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Playing with Rocks; Day Trips Around Bozeman

Posted by Kali Gillette on Jul 17, 2019 9:00:00 AM

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Whether you are a professional geologist, an amateur rockhound, or simply looking for an interesting day trip, there are several spots around Bozeman to play with rocks. From geological wonders to gorgeous gems, exploring these areas is fun for any age. Not to mention, the colorful personalities of the surrounding towns are well worth enjoying. There is more than one reason Montana is called the Treasure State!



Ringing Rocks

Butte, Montana

Just outside of Butte, Montana, there is a small batholith called the Boulder Batholith. This huge granite formation was shaped by magma shoved upwards by volcanic eruptions 60-70 million years ago. Within this batholith sits a unique geological formation of boulders that chime methodically when tapped with crescent wrench or mallet. While there is no scientific explanation, it is believed that part of the reason is the composition of the joining patterns; when a boulder is removed, it no longer rings. The area consists of thousands of rocks of all shapes sizes and colors, each with different tones and pitches which sound like a bell. There are only four other sites like this in the world: Mexico, England, Western Australia, and Pennsylvania. Be sure to bring hiking boots, a hammer and an automobile with good clearance, the road is tricky. The area is located 18 miles east of Butte, on BLM land north of I-90, beyond Pipestone Trailhead.


Gem Mountain Sapphire Mine

Philipsburg, Montana

The largest, oldest, and best sapphire mine in Montana, the Gem Mountain Sapphire Mine has turned out 180 million carats of sapphires over the past 120 years. The mine allows guests to wash sapphire gravel in search of stones, which vary in size. When you find one you like, the mine offers heat-treating which improves the clarity and enhances the color, and faceting, which grinds and polishes the stone to prepare it for jewelry. Be sure to pack layers, the weather can range from sun to rain to snow, (sometimes in the same day!) Bug spray, sunscreen and a hat are also recommended. For hardcore sapphire hunters, there is a small campground on site which is first-come, first served. The mine is located 22 miles west of Phillipsburg on the Skalhao Pass Road off of Montana Highway 38.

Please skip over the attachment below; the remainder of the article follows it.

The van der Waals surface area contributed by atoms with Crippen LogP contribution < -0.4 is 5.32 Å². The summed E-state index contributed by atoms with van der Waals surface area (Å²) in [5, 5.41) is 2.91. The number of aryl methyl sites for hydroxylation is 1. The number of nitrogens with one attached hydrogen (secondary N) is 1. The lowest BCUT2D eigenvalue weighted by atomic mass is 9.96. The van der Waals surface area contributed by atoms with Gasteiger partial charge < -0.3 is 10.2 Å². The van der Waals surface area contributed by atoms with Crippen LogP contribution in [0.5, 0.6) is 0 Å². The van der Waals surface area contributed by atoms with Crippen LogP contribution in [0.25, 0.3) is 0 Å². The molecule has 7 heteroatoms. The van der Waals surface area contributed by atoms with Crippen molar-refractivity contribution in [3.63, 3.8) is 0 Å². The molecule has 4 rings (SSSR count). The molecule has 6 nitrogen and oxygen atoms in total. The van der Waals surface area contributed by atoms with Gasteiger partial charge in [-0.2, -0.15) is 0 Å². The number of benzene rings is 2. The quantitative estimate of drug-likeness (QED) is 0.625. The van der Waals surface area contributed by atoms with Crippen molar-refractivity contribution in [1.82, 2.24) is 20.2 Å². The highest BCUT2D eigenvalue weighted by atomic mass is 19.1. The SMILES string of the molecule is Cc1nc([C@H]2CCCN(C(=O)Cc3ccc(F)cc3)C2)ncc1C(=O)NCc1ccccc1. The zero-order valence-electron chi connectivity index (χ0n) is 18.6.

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Crystal Park

Pioneer Scenic Byway, Montana

Just off of the Pioneer Scenic Byway in the Pioneer Mountains, quartz crystals are abundant throughout the decomposed granite. Crystals are hexagonal, (6-sided prisms,) with a “pointed face” at each end. They can be clear, cloudy, white, gray or purple. Known as amethyst, the purple stones are highly prized. Visitors not only enjoy searching for crystals, but invertebrate fossils can also be found in the area. For a real treat, stop at Elkhorn Hot Springs, a quick 15-minute drive. Managed by the USDA Forest Service, the park is open May 15-October 15.


River of Gold

between Virginia and Nevada Cities, Montana

In July of 1863, gold was discovered in Alder Gulch just outside what is now Virginia and Nevada Cities. By fall of that year, 10,000 people lived in an 11-mile stretch. 90 million dollars of gold were mined from this area, making it the richest placer gold strike in history. Today, you can pan for gold, garnets, and a variety of other rocks. Look for the mining dredge alongside Highway 297. The exhibit is open Memorial Day to Labor Day.


Ruby Reservoir

Alder, Montana

Garnets can also be found at the Ruby Reservoir south of Alder, Montana. These cranberry-colored, translucent gems are cousins of rubies and are abundant. The reservoir was developed to supply irrigation water for agriculture, so hunting is best when the water is low, generally in early spring or late summer. Bring a small mesh screen for sifting, and if you are looking for a good overnight camping spot, there are plenty along the shores of the reservoir!

Check out more day trip ideas close to Bozeman.

 

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Tags: Summer, Sightseeing, Day Trips, For Kids, Travel, Bozeman, Family Fun